Ash, swine flu and other causes of mass hysteria – how real is the danger?

Volcanic ash has left hundreds of thousands trapped in airports, paralyzing flight connections in Europe. As the airspace starts to reopen, some are wondering if the response to the ash cloud was an overreaction.

Many flights still remain cancelled. According to meteorologists, the skies over Europe are beginning to clear as the volcano ash cloud is pushed away from European airspace.

The situation for the UK still looks gloomy, as recent weather reports suggest the ash cloud is returning to British air space.

Airlines are cursing European regulators for red tape and bad risk assessment.

Travelers, left stranded all around the globe, wonder if it was more about hazard or hype.

Arkady Tishkov, from the Institute of Geography at the Russian Academy of Sciences, believes the ash panic was baseless.

"The overall hysteria surrounding this volcano eruption is totally unwarranted,” Tishkov said. “This is not the largest volcano and often the plumes sent into the atmosphere reach even greater heights. The scale of this eruption is not that great. What we are witnessing now is an unnecessary apocalyptic reaction. But there are no grounds for it."

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Grounds or no grounds, among the first things people heard about the ash cloud was that it could cause problems with teeth and bones, it is extremely dangerous for those with asthma and, of course, it could crash their planes. Only later did reports come that it is not that bad after all. However, the effect was already there. Many dubbed it another episode of hysteria in the 21st Century.

It took a year to realize that the outbreak of swine flu was not really an outbreak, and that normal, everyday seasonal flu kills many more people. Back in June last year, though, a mask seemed to be a must-have.

Drug firms cashed in on the panic, and the World Health Organization stands accused of announcing “a false pandemic”.

But psychologists say it is not about scientists' wrongdoings.

"People believe TV, that's the problem,” said Sergey Klyuchnikov, a psychologist. “Any event, when shared by the media, gets exaggerated by millions of times. Especially when it has to do with people's health and safety. Panic is contagious; people can't receive negative information and just keep it to themselves."

Now, when information is just a click away, spreading fear and capitalizing on fear has become much easier.

The impact of bird flu on humans has been assessed as very limited, but back in 2003, many thought it was going to claim millions of lives.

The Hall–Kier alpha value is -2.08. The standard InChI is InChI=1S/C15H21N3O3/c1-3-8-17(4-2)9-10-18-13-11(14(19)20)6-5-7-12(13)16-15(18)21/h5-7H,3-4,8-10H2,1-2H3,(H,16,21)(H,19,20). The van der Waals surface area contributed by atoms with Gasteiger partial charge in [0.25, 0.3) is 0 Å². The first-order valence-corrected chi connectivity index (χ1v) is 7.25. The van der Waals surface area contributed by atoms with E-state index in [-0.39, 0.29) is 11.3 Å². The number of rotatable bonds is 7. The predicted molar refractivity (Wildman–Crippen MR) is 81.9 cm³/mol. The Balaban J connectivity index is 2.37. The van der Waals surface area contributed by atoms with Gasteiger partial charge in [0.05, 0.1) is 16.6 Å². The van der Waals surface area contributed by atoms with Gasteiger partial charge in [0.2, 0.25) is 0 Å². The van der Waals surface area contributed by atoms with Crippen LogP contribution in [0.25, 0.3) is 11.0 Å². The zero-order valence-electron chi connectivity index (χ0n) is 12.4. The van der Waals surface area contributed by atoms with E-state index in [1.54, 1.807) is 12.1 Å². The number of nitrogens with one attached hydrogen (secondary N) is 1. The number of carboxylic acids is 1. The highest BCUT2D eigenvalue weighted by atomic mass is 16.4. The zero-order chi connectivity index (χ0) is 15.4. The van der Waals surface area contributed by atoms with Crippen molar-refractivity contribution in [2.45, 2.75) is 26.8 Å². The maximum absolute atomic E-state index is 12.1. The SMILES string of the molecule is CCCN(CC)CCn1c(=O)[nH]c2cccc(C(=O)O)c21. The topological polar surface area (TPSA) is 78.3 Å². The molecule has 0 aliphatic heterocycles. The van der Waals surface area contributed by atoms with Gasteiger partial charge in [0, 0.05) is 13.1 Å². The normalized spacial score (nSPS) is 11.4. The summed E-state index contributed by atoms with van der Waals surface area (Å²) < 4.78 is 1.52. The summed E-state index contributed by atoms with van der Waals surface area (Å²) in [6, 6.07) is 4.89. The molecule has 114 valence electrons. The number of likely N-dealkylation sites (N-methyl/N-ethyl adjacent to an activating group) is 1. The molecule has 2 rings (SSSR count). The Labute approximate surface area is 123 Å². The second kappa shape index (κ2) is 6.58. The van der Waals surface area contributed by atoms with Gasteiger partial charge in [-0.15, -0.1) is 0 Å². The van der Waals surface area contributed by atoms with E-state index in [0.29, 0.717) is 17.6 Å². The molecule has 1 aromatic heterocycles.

And at the beginning of the millennium, one part of the world sincerely expected everything from your clock radio to the Internet to nuclear power stations simply to stop working when all those zeros came in.

Unresolved apocalyptic scenarios are still lingering, one of them is global warming.

"We're being told there is an international scientific consensus on global warming,” said Konstantin Simonov, the head of National energy security fund. “But that's not true! We don't have enough evidence. And what’s more, we can't say that it's the carbon dioxide that could be causing the warming. But we are supposed to actually to take the two statements as a fact."

Psychologists say that people today are more exposed to mass hysteria, but they are also developing an emotional and psychological immunity. There are fears that people's reactions could become too numb to respond to any real danger.

The fear of perishing in a cloud of volcano dust is fading and now reasonable doubt arises as to whether or not paralyzing almost all air traffic in Europe for nearly a week was the right decision.

American radio host Michael Rivero believes the recent global warming scandal made British meteorologists overreact in a bid to try to regain the public's trust.

“A lot of people are thinking that the British meteorological office…in efforts to trying redeem itself in terms of usefulness to the public, may have in fact overreacted and over-emphasized the dangers of the volcanic cloud coming out of Iceland and declared a very wide-ranging no-fly zone that was inappropriate,” Rivero told RT. “On the other hand, you can’t be too careful with volcanic ash. Obviously, on the side of airlines and the travel industry as a whole – hotels and everything – money is very much on the line, there is a constant flow of tourism, and if it’s not happening, if travel is not happening, money is being lost and most of Europe is already in severe financial stress, much as the United States is right now.”

Watch full video with Michael Rivero


Frank Furedi, professor of sociology at the University of Kent, Britain, says that shutting down the airspace was an over-reaction based on speculation rather than scientific evidence.

“It’s very sad that in many respects the EU…finds it very difficult to do the most basic planning when it comes to such a major issue. I do think it’s important to realize that many countries all over the world face volcanic eruption. For example, countries like Italy still manage to have air traffic just by taking sensible precautions,” says Frank Furedi.

Watch full video with Frank Furedi